April 16 (Reuters) - Bank of America reported a 34 percent rise in first-quarter profit on Monday, topping Wall Street estimates, as the bank benefited from higher interest rates and growth in loans and deposits.
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Revenue rose at three of BofA's four major businesses. In consumer banking, its biggest business, revenue increased by 9 percent.
Higher interest rates helped BofA charge more for loans while keeping deposit rates low. The lender relies heavily on higher interest rates to maximize profits as it has a large stock of deposits and rate-sensitive mortgage securities.
A 1 percent fall in expenses also helped results, as Chief Executive Officer Brian Moynihan's years-long effort to cut costs pays off.
Shares of the second-largest U.S. bank by assets rose 1 percent in premarket trading. They have gained 33 percent in the past 12 months, but fell about 3 percent along with other U.S. banks on Friday.
"Strong client activity, coupled with a growing global economy and solid U.S. consumer activity, led to record quarterly earnings," Chief Executive Brian Moynihan said in a statement.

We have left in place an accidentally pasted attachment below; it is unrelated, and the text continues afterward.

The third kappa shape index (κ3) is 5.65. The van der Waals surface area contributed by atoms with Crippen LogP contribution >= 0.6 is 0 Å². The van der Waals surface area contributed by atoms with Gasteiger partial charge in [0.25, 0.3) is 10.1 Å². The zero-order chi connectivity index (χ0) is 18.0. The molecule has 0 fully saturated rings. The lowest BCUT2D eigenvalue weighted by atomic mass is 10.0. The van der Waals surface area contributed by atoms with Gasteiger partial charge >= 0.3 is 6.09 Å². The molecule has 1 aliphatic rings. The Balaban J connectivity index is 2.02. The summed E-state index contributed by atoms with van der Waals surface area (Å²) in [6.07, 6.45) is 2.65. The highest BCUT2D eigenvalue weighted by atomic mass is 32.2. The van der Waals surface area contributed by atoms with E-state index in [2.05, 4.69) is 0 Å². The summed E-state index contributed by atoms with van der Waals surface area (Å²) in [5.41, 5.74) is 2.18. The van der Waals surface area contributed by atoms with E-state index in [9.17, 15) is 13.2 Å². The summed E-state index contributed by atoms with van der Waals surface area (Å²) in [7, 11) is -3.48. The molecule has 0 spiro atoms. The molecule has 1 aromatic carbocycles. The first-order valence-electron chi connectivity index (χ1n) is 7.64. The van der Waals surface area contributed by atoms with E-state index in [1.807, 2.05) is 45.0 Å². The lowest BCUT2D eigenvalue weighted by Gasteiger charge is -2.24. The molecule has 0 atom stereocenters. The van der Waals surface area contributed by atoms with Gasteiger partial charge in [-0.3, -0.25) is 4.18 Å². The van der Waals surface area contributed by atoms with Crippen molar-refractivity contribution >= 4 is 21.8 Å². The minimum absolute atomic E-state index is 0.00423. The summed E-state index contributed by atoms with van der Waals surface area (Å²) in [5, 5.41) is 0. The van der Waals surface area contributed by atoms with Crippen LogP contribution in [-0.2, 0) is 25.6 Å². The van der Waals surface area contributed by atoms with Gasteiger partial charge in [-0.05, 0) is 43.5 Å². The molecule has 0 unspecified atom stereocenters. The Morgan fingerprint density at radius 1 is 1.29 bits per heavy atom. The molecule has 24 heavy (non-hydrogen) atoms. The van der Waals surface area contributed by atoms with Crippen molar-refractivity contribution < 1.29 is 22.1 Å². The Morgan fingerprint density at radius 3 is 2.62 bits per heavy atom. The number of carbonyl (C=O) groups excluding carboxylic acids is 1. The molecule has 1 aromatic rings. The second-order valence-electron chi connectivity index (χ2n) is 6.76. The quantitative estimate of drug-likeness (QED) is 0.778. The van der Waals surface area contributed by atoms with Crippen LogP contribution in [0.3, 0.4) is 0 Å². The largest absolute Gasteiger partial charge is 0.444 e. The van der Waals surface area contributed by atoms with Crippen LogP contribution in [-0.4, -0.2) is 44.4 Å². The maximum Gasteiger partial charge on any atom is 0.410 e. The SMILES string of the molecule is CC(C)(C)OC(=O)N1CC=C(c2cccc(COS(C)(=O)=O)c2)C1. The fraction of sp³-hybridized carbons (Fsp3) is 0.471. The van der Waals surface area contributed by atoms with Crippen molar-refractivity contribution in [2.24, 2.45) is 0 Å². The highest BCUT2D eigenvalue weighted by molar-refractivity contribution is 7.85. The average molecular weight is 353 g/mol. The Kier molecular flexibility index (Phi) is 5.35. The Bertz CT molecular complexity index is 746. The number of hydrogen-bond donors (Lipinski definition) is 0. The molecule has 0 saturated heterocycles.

Net income attributable to shareholders rose to $6.49 billion in the three months ended March 31 from $4.84 billion a year earlier. Earnings per share rose to 62 cents, beating the average analyst estimate of 59 cents, according to Thomson Reuters I/B/E/S. (https://bit.ly/2qCLx19)
Total revenue, net of interest expense, rose about 4 percent to $23.28 billion.
The only business to record a fall in revenue was global banking, where revenue fell 0.5 percent, hurt by lower investment banking fees.
The lender's non-interest expenses declined to $13.90 billion from $14.09 billion a year earlier.
Its efficiency ratio, a closely watched measure of revenue divided by expenses, was 60 percent in the first quarter, down from 63 percent a year earlier. A low ratio indicates a bank is more efficient.
BofA's trading revenue was up only 1 percent. Equities trading revenue, excluding items, rose 38 percent, while revenue from trading fixed income fell 13 percent.
BofA's trading results mirrored those of rivals JPMorgan Chase & Co and Citigroup Inc. Revenue from stock trading rose at both the banks, but weakness in bond trading crimped total trading revenue growth.
(Reporting by Sweta Singh in Bengaluru and Elizabeth Dilts in New York Editing by Saumyadeb Chakrabarty)